As I write this, I’m recovering from watching the monobob at the Olympics. Phew. You can have your Super Bowl and your halftime show with the L.A. hip-hop routine. If you want eye-popping visuals and your nerves jangled, it’s happening at the Beijing Olympics, as seen on TV.
As a sport, the monobob has what looks like a lethal modus operandi: a smooth and efficient way to seriously hurt yourself. The inaugural women-only competition was extraordinary to watch. The competitors are alone in what looks like a flimsy plastic cone, travelling at phenomenal speed on ice, up and down a dangerously wiggly track. They do it over and over again, the winner being determined by a fraction of a second.
Kaillie Humphries won the gold in monobob for the U.S.A. Of course she did. The narrative just had to climax with that, since Humphries was, before now, a Canadian competitor in bobsleigh. That ended sourly, with accusations and recriminations. As she won on Sunday, Humphries grabbed the American flag and tried to start a chant of “U.S.A.! U.S.A.!” But there was hardly anyone there to join in. It looked a bit pathetic, actually, this taunting.
That dramatic subtext was a rarity at these Games. Mostly, what the Beijing Olympics offer on TV is spurts of visual spectacle, with loads of vivid oomph. The lack of spectators, the desolate locations and the general air of gloom that emanates from China, conspire to make it difficult to form an emotional connection to the events.
At least CBC TV seems aware of this. There’s a lot of pomposity to CBC’s coverage across the platforms, but it does some things well. It does its montage sequences very, very well.
The montage used to open these Games remains spectacular – moving, poignant and, at times, breathtaking. Narrated by former figure skater Elladj Baldé, it begins with images and talk about this wicked winter and then Baldé begins to paraphrase the lyrics to Justin Rutledge’s magnificent song Out of the Woods, before the major chords of the song take over as the images of triumphs, tears and camaraderie accumulate. I was astonished to hear those chords, thinking Justin Rutledge was a kind of secret kept around Queen Street West in Toronto. Look up the montage, it has enormous power.
CBC also did a smart thing the other day, bringing in Tessa Virtue and Scott Moir as special guest analysts for coverage of the ice-dance competition. It was uncanny. She still looks at him with that strange intensity and they have a sense of unity that’s conspicuous. Virtue talked about their triumph at the Olympics four years ago and said she had felt the crowd, the electricity in the air.
That’s missing from the figure skating this time. Piper Gilles and Paul Poirier in the ice-dance competition are good and are strivers, but they sometimes look literally out of time. Their unfortunate choice of early-ABBA-era tangerine outfits gave them the unfortunate look of perambulating, skating popsicles that had, regrettably, fallen into a bucket of glitter. But bless them for their dedication and dynamism.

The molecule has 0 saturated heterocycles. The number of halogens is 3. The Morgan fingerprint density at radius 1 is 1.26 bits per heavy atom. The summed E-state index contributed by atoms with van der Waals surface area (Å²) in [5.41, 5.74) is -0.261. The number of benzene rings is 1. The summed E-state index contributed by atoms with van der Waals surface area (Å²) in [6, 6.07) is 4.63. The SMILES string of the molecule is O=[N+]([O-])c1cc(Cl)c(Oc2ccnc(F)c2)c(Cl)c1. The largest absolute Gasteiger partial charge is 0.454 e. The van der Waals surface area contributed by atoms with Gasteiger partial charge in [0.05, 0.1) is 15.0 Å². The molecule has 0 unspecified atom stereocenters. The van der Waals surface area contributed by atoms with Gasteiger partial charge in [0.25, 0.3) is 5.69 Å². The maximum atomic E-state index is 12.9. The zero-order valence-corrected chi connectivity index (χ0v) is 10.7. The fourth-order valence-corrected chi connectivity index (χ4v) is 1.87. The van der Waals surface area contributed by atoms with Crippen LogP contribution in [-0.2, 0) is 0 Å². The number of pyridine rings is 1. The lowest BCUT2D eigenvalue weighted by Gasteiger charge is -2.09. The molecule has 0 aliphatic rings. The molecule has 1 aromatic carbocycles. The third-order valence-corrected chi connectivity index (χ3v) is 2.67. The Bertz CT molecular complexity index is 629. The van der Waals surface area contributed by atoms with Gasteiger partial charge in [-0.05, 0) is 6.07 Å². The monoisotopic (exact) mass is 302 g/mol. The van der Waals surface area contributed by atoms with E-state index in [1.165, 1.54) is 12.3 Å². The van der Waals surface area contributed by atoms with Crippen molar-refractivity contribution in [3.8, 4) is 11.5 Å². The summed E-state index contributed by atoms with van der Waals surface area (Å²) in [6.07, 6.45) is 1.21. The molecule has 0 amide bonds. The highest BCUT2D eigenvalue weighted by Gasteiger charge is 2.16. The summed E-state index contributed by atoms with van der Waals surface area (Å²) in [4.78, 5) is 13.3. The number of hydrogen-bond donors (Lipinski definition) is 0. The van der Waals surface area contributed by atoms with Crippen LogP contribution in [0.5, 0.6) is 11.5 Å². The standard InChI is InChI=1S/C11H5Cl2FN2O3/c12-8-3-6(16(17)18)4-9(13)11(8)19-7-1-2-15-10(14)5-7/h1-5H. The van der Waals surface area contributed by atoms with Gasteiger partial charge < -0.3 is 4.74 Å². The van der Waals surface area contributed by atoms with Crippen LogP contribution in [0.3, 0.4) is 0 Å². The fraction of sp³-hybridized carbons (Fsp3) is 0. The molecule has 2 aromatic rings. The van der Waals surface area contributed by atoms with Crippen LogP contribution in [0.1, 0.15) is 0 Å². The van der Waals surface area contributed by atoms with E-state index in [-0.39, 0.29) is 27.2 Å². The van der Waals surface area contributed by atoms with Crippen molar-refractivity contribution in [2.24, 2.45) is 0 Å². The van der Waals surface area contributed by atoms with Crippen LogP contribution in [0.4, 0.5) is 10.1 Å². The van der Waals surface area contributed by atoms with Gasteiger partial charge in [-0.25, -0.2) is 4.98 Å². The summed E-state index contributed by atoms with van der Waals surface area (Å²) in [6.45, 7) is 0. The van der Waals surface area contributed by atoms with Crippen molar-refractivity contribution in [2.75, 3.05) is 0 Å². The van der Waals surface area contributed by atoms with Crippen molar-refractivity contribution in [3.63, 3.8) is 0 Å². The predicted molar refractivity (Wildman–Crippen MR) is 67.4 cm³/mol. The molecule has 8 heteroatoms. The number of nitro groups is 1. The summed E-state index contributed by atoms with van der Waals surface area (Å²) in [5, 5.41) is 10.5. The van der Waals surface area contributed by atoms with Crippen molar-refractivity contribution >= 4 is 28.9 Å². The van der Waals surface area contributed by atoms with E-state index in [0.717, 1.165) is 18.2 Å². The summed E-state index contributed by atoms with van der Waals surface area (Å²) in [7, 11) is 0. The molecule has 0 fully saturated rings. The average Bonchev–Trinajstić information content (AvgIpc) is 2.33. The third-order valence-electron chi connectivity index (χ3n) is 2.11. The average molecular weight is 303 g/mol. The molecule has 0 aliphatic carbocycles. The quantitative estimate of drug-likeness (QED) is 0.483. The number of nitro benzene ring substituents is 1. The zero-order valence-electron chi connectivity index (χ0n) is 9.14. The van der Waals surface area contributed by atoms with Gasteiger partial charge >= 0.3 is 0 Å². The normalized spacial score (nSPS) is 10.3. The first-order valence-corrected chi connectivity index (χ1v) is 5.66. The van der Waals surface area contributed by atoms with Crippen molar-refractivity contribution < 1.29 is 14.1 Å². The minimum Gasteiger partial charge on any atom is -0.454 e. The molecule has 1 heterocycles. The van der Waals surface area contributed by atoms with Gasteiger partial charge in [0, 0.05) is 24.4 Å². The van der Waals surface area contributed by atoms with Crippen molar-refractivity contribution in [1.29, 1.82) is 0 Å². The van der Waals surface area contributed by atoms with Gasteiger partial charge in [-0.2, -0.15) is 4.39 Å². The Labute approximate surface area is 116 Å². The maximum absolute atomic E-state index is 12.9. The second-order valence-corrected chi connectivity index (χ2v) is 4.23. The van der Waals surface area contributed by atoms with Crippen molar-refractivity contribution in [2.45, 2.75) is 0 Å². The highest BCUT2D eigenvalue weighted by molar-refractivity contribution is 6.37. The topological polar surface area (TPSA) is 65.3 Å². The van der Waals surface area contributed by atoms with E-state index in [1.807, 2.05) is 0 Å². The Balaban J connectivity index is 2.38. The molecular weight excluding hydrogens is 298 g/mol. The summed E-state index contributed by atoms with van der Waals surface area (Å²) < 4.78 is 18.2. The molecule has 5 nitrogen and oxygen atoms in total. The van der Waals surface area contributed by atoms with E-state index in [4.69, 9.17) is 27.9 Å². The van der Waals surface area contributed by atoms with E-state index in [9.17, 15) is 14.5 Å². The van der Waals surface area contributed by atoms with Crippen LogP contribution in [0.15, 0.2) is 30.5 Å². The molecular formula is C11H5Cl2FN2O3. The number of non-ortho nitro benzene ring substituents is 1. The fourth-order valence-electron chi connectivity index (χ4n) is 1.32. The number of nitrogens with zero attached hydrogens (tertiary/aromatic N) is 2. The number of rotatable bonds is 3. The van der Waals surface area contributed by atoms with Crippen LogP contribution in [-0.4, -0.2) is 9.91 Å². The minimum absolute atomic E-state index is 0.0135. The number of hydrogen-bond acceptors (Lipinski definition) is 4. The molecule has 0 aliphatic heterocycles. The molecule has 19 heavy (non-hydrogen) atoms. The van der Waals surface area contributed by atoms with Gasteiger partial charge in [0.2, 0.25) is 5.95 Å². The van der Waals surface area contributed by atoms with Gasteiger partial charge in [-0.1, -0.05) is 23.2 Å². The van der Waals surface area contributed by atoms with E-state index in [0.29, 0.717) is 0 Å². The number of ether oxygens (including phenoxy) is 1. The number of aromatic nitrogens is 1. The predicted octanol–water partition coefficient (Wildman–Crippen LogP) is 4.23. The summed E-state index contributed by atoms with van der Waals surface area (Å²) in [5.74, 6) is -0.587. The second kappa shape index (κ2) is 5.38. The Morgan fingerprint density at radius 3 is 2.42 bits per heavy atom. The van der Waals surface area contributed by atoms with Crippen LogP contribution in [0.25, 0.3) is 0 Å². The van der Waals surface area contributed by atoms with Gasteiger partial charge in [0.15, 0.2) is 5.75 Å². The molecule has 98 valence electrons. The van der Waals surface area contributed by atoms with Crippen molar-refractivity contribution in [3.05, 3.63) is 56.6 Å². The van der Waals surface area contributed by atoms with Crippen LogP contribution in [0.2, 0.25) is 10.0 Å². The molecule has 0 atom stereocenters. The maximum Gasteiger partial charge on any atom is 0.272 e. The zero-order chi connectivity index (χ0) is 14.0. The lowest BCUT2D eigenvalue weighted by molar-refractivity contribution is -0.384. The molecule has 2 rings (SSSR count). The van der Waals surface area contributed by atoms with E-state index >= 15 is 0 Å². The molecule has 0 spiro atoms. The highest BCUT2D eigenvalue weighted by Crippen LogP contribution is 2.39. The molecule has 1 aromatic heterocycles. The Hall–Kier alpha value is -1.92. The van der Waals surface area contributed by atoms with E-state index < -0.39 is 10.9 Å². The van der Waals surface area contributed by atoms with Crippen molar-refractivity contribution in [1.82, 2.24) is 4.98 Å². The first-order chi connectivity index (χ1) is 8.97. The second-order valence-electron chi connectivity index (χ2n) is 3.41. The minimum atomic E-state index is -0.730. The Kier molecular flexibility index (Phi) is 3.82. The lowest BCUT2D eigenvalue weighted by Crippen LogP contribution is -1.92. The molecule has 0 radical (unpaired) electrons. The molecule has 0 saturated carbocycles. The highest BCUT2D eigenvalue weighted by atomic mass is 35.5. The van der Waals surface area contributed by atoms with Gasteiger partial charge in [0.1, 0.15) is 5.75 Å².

There is always visual spectacle in figure skating but there are no crowds. And now Russian figure skater Kamila Valieva has been cleared to compete, despite testing positive for a banned substance late last year. With the caveat that the medal ceremony will be cancelled if she wins, everything seems weird and fraught again. The eye-popping quality of performances that can often become electric is undermined.
And while it is sacrilege in Canada to suggest that the lack of parity undermines the women’s hockey team’s journey to a gold or silver medal, that absence of equivalence in quality means a sequence of routs lacking drama, followed by only one game that matters, against the U.S.
Thus, with all the gloom and with the patterns of predictability, we look for the moments of uncomplicated joy that come with visual spectacle. The soaring in the women’s snowboard big air competition, the gliding and flying in the freestyle skiing, especially the aerials, and the awe-inspiring skill and speed of the competitors in the skeleton.
There are few plot hinges left in these Olympics and soon the Games will be over. What will we remember, apart from the first monobob? Not the commercials and not the stilted interviews with athletes. It’s the second, rather grim pandemic-era Olympics in less than a year and what we will hold in our minds is a series of beautiful images and sequences that made the spine tingle, not true drama.
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